Lead assignment is at the heart of every organization’s sales processes. Since people buy from people, not companies, the most important question asked of B2B sales managers is “who should work the deal or account?” It can also be the most complicated.
The importance of the process is directly proportional to transaction or account size. For medium to large B2B opportunities, a simple round-robin type assignment process just doesn’t make sense. For these deals, most businesses manage assignment using criteria like industry vertical, geography, opportunity size, product type and track record. Whether the processes are informal or formal, the objective is to apply these rules to maximize sales. Unfortunately, most B2B companies are missing out on a key opportunity to achieve this objective.
As every salesperson knows, people buy from people they know, like and trust. When offered roughly equivalent solutions, buyers will always pick the person who created the “know, like and trust” relationship. What’s more, common relationships, or social proximity, is THE most important factor in relationship building.
People are psychologically wired with a trust equation that gives disproportionate weight to social proximity. That’s why sales leaders have always subjectively factored relationships into lead assignment. However, this approach was limited by its very subjectivity and perceptions of “unfairness”. Managers also didn’t have the benefit of social network visibility. Before social media, how many of us could list our “2nd degree connections”? If you’ll excuse the cliché, lead assignment by social proximity was only employed when an insider relationship jumped up and bit us on our collective asses.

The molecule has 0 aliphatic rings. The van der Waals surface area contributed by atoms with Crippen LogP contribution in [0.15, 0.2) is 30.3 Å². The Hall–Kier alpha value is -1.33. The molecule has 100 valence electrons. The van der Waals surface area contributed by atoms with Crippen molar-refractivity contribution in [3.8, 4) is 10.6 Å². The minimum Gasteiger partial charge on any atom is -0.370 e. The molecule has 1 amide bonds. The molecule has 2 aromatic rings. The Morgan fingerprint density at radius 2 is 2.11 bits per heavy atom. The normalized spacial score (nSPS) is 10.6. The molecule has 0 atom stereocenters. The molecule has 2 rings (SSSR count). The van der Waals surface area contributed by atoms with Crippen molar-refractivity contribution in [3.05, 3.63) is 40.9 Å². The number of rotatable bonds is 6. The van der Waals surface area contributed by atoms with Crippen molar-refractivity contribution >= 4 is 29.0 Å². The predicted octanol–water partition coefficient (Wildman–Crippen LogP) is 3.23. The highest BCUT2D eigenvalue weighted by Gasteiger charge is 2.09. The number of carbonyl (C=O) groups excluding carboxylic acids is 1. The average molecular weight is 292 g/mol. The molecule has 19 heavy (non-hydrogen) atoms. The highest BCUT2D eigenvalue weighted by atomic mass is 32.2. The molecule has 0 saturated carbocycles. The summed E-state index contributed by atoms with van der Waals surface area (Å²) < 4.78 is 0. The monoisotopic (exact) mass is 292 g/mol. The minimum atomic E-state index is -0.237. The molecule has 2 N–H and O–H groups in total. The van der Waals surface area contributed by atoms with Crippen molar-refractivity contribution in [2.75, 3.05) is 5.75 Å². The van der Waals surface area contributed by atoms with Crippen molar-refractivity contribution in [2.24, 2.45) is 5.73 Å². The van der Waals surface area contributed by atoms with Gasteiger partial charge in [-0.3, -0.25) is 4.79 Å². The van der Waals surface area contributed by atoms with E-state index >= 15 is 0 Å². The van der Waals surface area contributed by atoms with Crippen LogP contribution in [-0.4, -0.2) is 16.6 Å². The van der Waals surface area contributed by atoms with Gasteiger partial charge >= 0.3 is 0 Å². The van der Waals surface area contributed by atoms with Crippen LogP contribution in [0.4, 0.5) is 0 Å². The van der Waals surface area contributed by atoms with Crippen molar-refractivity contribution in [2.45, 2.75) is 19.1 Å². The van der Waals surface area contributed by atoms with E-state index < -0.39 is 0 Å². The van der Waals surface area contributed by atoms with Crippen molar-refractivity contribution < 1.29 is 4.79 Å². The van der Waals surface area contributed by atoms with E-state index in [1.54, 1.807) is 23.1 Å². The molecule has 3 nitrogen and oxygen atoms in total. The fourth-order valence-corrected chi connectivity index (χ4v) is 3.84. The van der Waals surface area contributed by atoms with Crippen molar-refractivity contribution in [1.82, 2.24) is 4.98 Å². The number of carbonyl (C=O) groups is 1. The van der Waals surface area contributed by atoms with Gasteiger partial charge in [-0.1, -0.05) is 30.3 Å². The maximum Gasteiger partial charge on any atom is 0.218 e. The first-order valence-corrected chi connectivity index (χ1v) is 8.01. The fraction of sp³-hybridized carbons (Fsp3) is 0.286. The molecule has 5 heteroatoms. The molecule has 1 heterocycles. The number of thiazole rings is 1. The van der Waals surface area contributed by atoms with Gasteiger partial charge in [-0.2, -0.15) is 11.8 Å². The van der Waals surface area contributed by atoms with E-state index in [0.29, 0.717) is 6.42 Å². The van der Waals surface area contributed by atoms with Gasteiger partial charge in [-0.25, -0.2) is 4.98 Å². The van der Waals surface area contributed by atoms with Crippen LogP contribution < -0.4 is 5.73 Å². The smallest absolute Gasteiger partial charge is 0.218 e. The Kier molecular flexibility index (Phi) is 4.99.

Well, no longer. Thanks to the emergence of business social media, sales managers can now access hard social proximity data . When salespeople share social accounts with their employers (which is happening increasingly), it becomes possible to create objective rule-based lead assignment, using LinkedIn “degrees of connection” and Facebook “common acquaintances”.
The most important factor in the “know, like and trust” equation, social networks, can now be used as a primary means of lead assignment.
For those of you who aren’t yet social media converts, below is an example of how it works. I did a search on LinkedIn for Marc Benioff, the CEO of Salesforce. Two of my connections are directly connected to him, which I would never have known without LinkedIn.
Assuming I am a candidate to work a deal with Salesforce, a sales manager could (i) evaluate my connectedness to decision-makers at Salesforce, (ii) compare my social proximity to other members of our sales team, and (iii) make an informed and objective lead assignment decision.
Successful selling is becoming more relational than transactional. Social selling is accelerating this evolution. Sales leaders cannot afford to ignore the opportunity to assign leads based on social proximity. It makes common sense, and it also makes money.
If you have any experience, processes or tools that you use to take advantage of social proximity in lead assignment, I would love to hear about them.